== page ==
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Violent clashes continue in Egypt; conflicting reports on death toll
Sunday July 28, 2013 12:59 PM, IANS

The toll in Egypt's clashes over ousted Islamist-oriented president Mohamed Morsi rose to 75 and and at least 748 were injured, officials said.

The health ministry said that overnight clashes that erupted Friday and continued until the early hours Saturday rose to 75, reported Xinhua.

"The death toll in the clashes rose to 74, including nine in Alexandria and 65 near Rabia al-Adawiya Square in the capital Cairo," state-run MENA news agency quoted a health ministry official as saying, noting at least 748 others were injured.

Earlier on Saturday, another person was killed in clashes between Morsi's loyalists and opponents in Fayoum governorate southwest of Cairo.

However, the Muslim Brotherhood's Freedom and Justice Party said earlier Saturday in a statement posted on its official website that at least 200 people were killed and more than 4,500 others wounded, most of whom suffered gunshot wounds, in confrontations in the Nasser Street in Cairo.

The statement quoted Hisham Ibrahim, the field hospital's manager in al-Adaweya mosque, as saying that most of victims were shot in the head, neck and chest by snipers, and they were facing a "shortage in medicine due to the heavy casualties".

The police forces started to shoot at the pro-Morsi sit-ins at 2:00 a.m. local time, to disperse the crowds after they erected tents around the memorial on Naser Street, a military site, a Xinhua correspondent at the scene said.

The field hospital's equipment is too poor to treat the severely wounded, eyewitnesses said, noting an 11-year-old boy was shot dead in his neck.

The police and Muslim Brotherhood (MB) have exchanged accusations over the responsibility for the deadly confrontations.

General Prosecutor Hisham Barakt on Saturday ordered a panel of prosecutors to conduct an investigation into the overnight bloody clashes.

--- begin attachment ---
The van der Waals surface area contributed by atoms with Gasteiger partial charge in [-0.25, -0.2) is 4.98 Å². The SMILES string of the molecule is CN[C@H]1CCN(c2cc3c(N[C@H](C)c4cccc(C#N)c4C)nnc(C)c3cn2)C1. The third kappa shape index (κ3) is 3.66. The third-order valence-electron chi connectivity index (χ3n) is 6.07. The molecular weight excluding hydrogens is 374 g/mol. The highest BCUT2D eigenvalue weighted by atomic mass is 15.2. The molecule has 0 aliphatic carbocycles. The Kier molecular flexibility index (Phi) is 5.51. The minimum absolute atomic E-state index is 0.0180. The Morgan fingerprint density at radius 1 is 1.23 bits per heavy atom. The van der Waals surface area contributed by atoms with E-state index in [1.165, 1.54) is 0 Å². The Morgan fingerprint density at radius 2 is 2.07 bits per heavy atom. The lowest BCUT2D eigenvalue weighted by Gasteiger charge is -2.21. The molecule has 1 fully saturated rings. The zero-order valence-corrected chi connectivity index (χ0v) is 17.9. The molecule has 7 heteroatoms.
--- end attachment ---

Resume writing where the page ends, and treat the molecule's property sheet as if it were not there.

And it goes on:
The prosecution is currently counting the number of casualties, according to MENA.

Egyptian police spokesman Hany Abdel Latif said Saturday that the police "used no more than tear gas" in the clashes, denying that they fired live bullets at protestors and claiming that Islamist protesters started the violence.

On Friday, millions of Egyptians in Cairo and other governorates rallied in support of chief of the armed forces and Defence Minister Abdel-Fattah al-Sisi to show the popular approval of the security crackdown on extremism and terrorism.

In contrast, throngs of Morsi's supporters held various rallies in the country, demanding the return of Morsi and labelling his overthrow "a military coup against legitimacy".

The Egyptian interior ministry said Friday that protests went on peacefully in Cairo and Alexandria until Morsi's loyalists, particularly the MB group, "sought to spoil these events".

"Seeking to create a crisis in Cairo, the MB organised a march from Rabia al-Adawiya Square to 6th of October Bridge and attempted to impede traffic on the vital bridge," said interior ministry spokesman General Hani Abdel-Latif.

He said the protestors burnt tyres until they clashed with residents of nearby Mansheyet Nasser neighborhood, and the security men intervened to prevent the closure of the bridge and cease the clashes.

He reiterated that the police did not use live bullets to disperse the fighting sides. "No other weapons were used in these confrontations except for tear-gas shells."

The Muslim Brotherhood and other Islamist affiliates hold the security forces responsible for the tragedy.




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